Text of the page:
In our ongoing pursuit of up-to-date tutorials, I’ve been tracking changes that are occurring at resources and planning our updates accordingly. Protein resources are especially going to keep me out of trouble this summer, because their developers and curators have been busy! I’ve compiled a short synopsis below, and would appreciate comments on any other resources you know about, or want to brag about!
- I featured the ExPASy list of proteomic tools in a past tip. As of Tuesday this list is no longer being kept up-to-date, but the ExPASy resource has been expanded beyond being “just” a proteomics resource and is now the new SIB Bioinformatics Resource Portal. According to its developers, the portal:
“provides access to scientific databases and software tools in different areas of life sciences including proteomics, genomics, phylogeny, systems biology, population genetics, transcriptomics etc. … On this portal you find resources from many different SIB groups as well as external institutions.”
And never fear, there is still an up-to-date list of proteomics tools found here.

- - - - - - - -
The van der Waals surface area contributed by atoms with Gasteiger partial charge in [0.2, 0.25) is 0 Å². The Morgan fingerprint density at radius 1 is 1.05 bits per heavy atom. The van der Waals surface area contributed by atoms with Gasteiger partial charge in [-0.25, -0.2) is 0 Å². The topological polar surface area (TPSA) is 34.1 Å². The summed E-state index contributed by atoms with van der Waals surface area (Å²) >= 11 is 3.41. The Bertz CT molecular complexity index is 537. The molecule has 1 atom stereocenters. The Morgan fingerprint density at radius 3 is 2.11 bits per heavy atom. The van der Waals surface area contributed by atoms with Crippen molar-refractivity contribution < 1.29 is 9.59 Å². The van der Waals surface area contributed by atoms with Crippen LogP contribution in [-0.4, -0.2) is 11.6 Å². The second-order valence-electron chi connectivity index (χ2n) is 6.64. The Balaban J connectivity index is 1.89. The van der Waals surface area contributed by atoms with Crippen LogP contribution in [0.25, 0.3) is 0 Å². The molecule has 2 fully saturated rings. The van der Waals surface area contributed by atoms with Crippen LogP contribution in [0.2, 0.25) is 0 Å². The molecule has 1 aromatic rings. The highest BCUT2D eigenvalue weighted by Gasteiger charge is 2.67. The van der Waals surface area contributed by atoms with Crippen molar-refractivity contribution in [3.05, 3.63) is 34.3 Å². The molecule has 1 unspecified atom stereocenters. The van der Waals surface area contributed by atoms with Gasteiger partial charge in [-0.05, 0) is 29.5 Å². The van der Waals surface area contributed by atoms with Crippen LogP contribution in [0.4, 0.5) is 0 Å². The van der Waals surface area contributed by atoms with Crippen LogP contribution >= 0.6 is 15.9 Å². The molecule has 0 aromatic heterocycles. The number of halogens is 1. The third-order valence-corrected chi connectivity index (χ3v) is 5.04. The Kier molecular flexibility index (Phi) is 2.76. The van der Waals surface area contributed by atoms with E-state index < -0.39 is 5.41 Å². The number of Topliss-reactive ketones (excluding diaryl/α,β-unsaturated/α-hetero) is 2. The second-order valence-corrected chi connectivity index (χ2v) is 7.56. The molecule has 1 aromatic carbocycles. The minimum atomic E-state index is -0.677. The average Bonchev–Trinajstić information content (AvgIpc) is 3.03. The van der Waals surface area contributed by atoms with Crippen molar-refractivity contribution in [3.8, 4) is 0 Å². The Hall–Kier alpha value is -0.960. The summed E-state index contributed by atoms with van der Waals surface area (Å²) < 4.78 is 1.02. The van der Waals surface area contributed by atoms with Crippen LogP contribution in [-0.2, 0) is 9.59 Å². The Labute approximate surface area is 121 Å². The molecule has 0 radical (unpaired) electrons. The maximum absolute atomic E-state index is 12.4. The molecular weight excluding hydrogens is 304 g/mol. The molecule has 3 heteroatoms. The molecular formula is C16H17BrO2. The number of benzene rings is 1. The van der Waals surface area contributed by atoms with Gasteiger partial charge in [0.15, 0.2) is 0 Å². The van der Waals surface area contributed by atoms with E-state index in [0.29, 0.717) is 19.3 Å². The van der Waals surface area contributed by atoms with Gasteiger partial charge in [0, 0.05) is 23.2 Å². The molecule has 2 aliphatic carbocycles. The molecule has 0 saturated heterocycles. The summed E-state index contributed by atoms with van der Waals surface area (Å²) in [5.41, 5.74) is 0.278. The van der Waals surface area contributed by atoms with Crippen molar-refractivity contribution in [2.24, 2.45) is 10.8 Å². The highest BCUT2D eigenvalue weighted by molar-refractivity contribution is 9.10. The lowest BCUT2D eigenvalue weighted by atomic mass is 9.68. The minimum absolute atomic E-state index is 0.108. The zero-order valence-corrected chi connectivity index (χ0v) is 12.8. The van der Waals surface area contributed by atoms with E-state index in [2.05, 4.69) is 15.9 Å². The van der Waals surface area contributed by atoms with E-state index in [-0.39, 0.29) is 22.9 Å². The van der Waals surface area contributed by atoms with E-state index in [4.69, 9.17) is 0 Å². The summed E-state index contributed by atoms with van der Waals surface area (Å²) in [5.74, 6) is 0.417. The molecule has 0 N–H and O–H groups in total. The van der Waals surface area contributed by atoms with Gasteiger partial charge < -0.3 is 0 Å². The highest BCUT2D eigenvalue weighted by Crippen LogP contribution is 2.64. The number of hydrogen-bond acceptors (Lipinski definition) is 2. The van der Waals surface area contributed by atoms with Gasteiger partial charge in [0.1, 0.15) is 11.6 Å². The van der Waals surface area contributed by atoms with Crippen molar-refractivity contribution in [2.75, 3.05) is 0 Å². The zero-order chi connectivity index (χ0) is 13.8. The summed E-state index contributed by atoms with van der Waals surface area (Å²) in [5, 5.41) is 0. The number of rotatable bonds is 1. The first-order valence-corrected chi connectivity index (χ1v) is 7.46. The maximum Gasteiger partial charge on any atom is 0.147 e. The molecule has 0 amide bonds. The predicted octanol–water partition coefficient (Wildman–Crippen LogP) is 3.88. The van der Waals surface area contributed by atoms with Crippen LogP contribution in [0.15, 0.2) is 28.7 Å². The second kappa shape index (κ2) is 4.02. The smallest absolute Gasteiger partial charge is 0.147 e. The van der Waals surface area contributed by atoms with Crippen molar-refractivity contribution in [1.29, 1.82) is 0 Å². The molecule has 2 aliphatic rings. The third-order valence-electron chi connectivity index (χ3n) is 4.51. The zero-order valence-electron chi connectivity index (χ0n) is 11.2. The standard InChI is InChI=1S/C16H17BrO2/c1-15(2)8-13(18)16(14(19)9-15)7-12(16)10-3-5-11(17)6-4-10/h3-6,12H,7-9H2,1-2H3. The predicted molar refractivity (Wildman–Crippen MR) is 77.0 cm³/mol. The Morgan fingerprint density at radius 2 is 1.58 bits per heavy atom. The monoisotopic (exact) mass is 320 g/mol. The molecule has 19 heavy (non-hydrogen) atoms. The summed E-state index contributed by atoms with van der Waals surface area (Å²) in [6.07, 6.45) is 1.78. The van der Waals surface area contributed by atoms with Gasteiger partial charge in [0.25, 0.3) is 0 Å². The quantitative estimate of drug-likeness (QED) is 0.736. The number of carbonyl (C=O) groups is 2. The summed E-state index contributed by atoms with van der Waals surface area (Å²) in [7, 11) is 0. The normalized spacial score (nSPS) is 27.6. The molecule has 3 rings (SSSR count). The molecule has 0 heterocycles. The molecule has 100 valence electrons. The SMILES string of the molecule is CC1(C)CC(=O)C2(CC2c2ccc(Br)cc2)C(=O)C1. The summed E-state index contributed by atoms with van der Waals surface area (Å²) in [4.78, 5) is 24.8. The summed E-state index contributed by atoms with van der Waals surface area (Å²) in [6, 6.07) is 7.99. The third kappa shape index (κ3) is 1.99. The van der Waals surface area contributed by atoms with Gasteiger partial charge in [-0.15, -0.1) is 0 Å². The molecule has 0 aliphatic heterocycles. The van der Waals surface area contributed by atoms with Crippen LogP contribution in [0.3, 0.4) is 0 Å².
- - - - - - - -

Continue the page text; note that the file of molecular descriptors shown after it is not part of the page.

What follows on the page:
- I mentioned in my tip last week that NCBI’s MMDB has undergone an update & I’ll be updating our tutorial on it soon.
- NCI/Nature Pathway Interaction Database, or PID, had an update June 14th that includes new and updated pathway information.
- PROSITE had an update June 21st, which is Release 20.73, and now includes 1618 documentation entries, 1308 patterns, 936 profiles and 925 ProRules.
- The RCSB PDB resource has announced updates to their Browse Database function, enhanced sequence displays from structure summary pages and the PDB-101 educational resource available from blackboard logos on PDB pages. For more details on using PDB, please see our free PDB Introductory tutorial sponsored by the RCSB.
- STRING’s 9.0 release is now available, and we’ll be looking into anything we need to update in our tutorial as a result.
- UniProt released an update June 28th that included a major update on many bacterial and archaeal Type II Toxin-Antitoxin modules, as is described here.
Enjoy all the new information – I know I will!